James Loder, Mystical Spirituality, and James Hillman
These areas of focus and related questions encompass broad landscapes. This book places a magnifying glass on one piece of the terrain by engaging the work of philosopher, theologian, and psychologist James Loder, mystical spirituality scholars Andrew Louth, Bernard McGinn, Denys Turner, and Mark McIntosh, and archetypal movement founder James Hillman. Without denying differences, this work is the first analysis to identify connections among these thinkers. The significance of the connections is both substantive and methodological for intra- and inter-faith (broadly understood) spirituality discussion, as well as for the engagement of the Christian church with the culture of the twenty-first century.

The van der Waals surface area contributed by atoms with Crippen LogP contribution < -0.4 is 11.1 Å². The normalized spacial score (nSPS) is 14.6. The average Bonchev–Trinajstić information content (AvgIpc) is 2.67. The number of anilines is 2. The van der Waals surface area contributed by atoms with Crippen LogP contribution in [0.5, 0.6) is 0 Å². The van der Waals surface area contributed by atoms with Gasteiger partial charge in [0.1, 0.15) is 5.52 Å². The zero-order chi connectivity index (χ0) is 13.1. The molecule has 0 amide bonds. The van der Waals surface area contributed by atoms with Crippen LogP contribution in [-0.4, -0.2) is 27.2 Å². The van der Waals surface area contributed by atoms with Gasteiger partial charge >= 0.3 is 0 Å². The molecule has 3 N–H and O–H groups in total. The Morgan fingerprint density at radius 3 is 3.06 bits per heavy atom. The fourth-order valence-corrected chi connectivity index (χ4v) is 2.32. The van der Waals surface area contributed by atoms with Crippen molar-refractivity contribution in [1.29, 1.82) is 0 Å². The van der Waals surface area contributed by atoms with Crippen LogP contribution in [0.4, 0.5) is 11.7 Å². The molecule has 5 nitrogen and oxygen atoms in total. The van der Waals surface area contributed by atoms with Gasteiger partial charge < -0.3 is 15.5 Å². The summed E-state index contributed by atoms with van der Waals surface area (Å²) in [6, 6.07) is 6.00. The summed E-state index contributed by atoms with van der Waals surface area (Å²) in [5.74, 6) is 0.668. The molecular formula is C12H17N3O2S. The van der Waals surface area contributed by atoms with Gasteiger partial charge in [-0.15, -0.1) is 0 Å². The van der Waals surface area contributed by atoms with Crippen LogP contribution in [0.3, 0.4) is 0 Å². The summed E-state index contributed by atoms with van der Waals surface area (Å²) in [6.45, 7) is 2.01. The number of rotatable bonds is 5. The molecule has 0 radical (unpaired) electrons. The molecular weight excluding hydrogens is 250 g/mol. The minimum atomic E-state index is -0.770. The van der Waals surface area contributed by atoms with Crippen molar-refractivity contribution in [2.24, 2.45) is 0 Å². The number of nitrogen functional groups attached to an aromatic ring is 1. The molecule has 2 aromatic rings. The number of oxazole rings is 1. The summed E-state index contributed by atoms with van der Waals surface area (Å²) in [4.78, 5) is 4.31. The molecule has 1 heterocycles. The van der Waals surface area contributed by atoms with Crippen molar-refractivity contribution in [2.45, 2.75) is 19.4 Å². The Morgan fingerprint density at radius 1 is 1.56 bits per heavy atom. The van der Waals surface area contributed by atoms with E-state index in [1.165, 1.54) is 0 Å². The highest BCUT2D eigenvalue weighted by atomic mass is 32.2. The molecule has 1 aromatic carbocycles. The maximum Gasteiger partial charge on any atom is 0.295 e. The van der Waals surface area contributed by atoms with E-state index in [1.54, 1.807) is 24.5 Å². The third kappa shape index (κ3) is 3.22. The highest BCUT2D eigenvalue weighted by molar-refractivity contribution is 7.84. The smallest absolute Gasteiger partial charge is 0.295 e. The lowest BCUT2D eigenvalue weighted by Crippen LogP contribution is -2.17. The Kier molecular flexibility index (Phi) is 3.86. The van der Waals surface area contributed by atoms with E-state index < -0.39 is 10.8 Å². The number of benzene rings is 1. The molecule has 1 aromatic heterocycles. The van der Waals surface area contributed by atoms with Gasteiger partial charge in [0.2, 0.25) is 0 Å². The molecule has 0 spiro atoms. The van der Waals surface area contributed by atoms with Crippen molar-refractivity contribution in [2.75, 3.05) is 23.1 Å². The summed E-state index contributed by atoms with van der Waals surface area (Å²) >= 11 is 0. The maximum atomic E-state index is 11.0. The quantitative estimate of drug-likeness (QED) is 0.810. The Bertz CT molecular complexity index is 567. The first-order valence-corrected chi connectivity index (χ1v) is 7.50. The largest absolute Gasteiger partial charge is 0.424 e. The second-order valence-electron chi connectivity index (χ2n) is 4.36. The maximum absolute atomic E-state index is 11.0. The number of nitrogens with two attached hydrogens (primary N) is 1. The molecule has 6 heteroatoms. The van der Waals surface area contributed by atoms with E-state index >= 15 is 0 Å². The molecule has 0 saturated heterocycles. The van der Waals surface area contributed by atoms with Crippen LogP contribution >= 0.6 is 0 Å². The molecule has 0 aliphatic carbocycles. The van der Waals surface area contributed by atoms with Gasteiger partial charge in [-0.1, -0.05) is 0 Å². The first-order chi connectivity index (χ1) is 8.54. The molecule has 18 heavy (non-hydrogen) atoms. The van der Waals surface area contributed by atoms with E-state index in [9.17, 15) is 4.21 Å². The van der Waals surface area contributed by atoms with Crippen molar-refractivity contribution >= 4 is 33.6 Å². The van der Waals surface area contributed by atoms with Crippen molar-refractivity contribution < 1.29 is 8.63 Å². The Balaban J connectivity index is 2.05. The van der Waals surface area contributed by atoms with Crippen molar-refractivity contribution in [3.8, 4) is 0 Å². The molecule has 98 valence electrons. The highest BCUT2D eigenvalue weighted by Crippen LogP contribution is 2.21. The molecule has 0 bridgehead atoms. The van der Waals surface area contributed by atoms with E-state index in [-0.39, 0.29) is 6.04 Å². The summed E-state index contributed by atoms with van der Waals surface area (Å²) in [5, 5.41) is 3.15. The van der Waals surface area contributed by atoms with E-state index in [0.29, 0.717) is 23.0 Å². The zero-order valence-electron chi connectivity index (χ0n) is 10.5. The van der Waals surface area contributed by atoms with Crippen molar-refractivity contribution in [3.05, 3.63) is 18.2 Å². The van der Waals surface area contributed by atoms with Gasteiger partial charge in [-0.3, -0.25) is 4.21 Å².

Introduction James Loder died suddenly of a heart attack on 9 November 2001. However, he had died every year for almost two decades. He began all of his courses at Princeton Theological Seminary with a description of his death and the continued functioning of the world in his absence. It was an entry into the void, nothingness, what every human being must face at some point: their own non-existence. Loder wanted his students to face the void so that they could face God. As people realize on some level their human limitations, finiteness, they are ‘open’ to deep, transforming engagement with God as both an on- going process and at particular turning points. Loder developed his transformation theory over forty years. His doctoral dissertation examined the nature of ‘reality consciousness,’ understood as consciousness of God, by comparing the theories of Sigmund Freud and Søren Kierkegaard.1 He examined Freud’s theory of reality consciousness (non-neurotic, non-pathological conscious- ness) as relational image. A person’s consciousness responds somat- ically and creatively to something outside herself through images that relate body and mind, object and subject. Consciousness is the relationship. Loder found that Freud’s non-pathological consciousness agreed with Kierkegaard’s consciousness when responding to a ‘bestowal’ of the ‘Paradox,’ the God-man of Jesus Christ. This consciousness was free of illusions, neuroses and pathologies. From that initial research came what Loder later termed the ‘logic of transformation,’ a five-phased process that can occur in any order, in a moment or over a life-time...
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